Next to Normal, Center Stage’s second entry into their “Step Into New Worlds” season, directed by David Schweizer with music by Tom Kitt and Book and Lyrics by Brian Yorkey, is a modern rock opera that tackles very complex, contemporary issues, and it does so with hard-hitting lyrics and music, and strong characters.
This dark musical drama/comedy, which opened on Broadway in April 2009, is the winner of three Tony awards and the 2010 Pulitzer Prize for Drama. Normal tells the story of a suburban family struggling with deep losses and mental illness. The matriarch of the family, Diana Goodman, is suffering from a bipolar disorder that is associated with mood swings that range from the lows of depression to the highs of mania. Her husband Dan, clearly wearied, strives to make her better with the use of any and all medication available and quick trips to the doctor as soon as her symptoms begin to present themselves. There is also an overachieving 16-year-old daughter trying her best to get noticed and an 18-year-old son encased in his mother’s anxiety.
His (Justin Scott Brown’s) rendition of “I’m Alive” is heartbreaking.
Caleb Wertenbaker’s set design is definitely a star of the show. Two floors of modern steel and white columns, a split-level staircase and a clear, life-size box built on a platform on stage left that, to me, represents the action going on inside Diana’s manic-depressive brain. There is also a clear medicine cabinet mounted on a column at center stage that is overflowing with pill bottles with bright red caps. The cast makes good use of the stage, and the abrupt ending of the second floor, with little to no railings, adds to the tension as the cast precariously stands at the edge while singing about trying to hang on to any part of normality.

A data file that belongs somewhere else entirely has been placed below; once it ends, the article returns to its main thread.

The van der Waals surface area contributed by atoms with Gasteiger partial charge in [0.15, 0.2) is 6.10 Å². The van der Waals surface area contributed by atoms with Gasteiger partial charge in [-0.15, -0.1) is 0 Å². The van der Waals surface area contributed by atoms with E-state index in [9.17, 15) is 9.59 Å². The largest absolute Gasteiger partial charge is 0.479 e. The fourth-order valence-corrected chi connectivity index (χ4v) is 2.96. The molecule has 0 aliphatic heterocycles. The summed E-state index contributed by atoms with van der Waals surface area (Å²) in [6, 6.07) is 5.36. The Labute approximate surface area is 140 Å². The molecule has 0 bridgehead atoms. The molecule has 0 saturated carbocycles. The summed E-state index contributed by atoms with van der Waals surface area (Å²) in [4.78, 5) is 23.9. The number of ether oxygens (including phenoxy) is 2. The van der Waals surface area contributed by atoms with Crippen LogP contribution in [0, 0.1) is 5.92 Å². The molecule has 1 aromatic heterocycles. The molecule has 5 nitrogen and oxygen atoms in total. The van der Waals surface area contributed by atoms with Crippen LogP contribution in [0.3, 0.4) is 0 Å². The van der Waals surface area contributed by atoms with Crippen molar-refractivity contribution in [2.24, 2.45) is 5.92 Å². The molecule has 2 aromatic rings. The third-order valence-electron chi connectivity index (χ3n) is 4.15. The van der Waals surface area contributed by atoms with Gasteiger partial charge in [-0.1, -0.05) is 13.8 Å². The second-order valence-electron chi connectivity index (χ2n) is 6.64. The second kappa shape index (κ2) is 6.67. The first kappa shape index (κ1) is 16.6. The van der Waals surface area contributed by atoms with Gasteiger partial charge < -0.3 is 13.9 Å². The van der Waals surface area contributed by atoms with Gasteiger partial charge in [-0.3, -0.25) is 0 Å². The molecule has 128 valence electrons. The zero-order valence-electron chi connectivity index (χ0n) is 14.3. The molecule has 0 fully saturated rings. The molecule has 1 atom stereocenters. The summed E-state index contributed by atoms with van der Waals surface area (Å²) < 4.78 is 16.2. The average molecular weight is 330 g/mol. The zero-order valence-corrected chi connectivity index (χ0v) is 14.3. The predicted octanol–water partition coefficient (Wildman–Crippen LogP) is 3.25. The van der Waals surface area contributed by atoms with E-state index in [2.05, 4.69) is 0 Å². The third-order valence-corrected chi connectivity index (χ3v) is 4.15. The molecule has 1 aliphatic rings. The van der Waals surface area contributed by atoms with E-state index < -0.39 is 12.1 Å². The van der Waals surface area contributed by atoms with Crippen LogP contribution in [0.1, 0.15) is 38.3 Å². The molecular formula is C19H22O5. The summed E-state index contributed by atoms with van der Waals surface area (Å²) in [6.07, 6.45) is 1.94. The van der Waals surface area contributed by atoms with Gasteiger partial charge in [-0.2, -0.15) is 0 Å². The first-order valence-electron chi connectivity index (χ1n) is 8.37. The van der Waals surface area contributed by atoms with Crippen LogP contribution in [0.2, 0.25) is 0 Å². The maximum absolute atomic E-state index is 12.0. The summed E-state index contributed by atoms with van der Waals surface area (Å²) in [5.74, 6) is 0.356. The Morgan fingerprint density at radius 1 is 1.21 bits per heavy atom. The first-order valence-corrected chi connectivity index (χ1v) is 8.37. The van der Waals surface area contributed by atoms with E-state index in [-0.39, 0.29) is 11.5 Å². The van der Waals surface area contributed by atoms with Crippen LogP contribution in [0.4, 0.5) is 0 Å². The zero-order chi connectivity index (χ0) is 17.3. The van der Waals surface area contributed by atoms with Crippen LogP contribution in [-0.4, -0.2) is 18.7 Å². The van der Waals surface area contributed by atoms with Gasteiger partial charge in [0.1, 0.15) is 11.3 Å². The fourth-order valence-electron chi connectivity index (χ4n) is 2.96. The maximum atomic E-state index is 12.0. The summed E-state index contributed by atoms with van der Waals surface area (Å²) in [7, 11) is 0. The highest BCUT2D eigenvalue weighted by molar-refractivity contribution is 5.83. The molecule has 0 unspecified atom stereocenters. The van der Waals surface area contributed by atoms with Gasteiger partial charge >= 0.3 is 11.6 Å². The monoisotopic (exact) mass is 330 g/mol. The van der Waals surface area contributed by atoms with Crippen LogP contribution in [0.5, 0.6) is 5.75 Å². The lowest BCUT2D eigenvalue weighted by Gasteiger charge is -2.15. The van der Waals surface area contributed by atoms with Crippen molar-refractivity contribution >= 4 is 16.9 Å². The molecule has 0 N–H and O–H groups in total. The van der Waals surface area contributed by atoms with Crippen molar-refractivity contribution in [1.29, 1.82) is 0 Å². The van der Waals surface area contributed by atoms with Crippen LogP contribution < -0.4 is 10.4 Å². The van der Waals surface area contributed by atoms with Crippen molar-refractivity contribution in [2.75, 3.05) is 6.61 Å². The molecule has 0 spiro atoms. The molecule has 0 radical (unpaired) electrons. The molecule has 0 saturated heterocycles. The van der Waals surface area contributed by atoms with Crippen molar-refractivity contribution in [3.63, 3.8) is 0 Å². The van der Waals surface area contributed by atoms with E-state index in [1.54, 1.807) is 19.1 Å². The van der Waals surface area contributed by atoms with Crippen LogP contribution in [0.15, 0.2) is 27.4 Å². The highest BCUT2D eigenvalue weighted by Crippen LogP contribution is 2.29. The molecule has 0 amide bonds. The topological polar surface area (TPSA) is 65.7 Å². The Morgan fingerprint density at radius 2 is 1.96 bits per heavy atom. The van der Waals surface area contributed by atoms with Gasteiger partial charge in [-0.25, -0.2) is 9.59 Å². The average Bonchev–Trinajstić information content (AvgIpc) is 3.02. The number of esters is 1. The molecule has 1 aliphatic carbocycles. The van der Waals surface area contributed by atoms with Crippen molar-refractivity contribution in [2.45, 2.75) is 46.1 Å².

The real stand out in this show is the 18-year-old son Gabe, played by Justin Scott Brown. Brown’s voice never wavered, and his actions made me feel all of the emotions of loss, worry and love that saturate his character. His rendition of “I’m Alive” is heartbreaking.
Ariela Morgenstern as Diana Goodman did a good job singing her songs, however I wish there was more range in her performance. To me, every emotional swing was presented on a manic level. I would have like to have seen and heard more quiet and sadness in her low points. The same can be said of Kally Duling’s performance as Natalie, Diana’s 16-year-old daughter. I realize her character is supposed to be hyper-focused, but again, even in her sadness there was little calm.
The live band soared with energy, but the songs felt rushed and it was difficult to hear some of the actors in a few places throughout the performance. Unfortunately, songs sung by Michael Winther, as Dan Goodman, were often drowned out. Matt Lutz as Dr. Fine and Dr. Madden provided most of the comic relief with his rock-and-roll style of delivery, and Matthew Rodin as Natalie’s boyfriend Henry has a pure and strong voice.
Next to Normal’s subject matter is poignant, but it puts to music what was not long ago a subject that was taboo to talk about. I am sure it will aid people in understanding that there is help to deal with mental illnesses and that with strength and love, there is hope.
Advisory: Adult situations and language.
Running Time: Approximately, 2 hours with a 10-minute intermission.
Next to Normal is running through November 16, 2014 at Center Stage, 700 North Calvert Street, Baltimore, Maryland 21202. For tickets call 410.332.0033 or click here.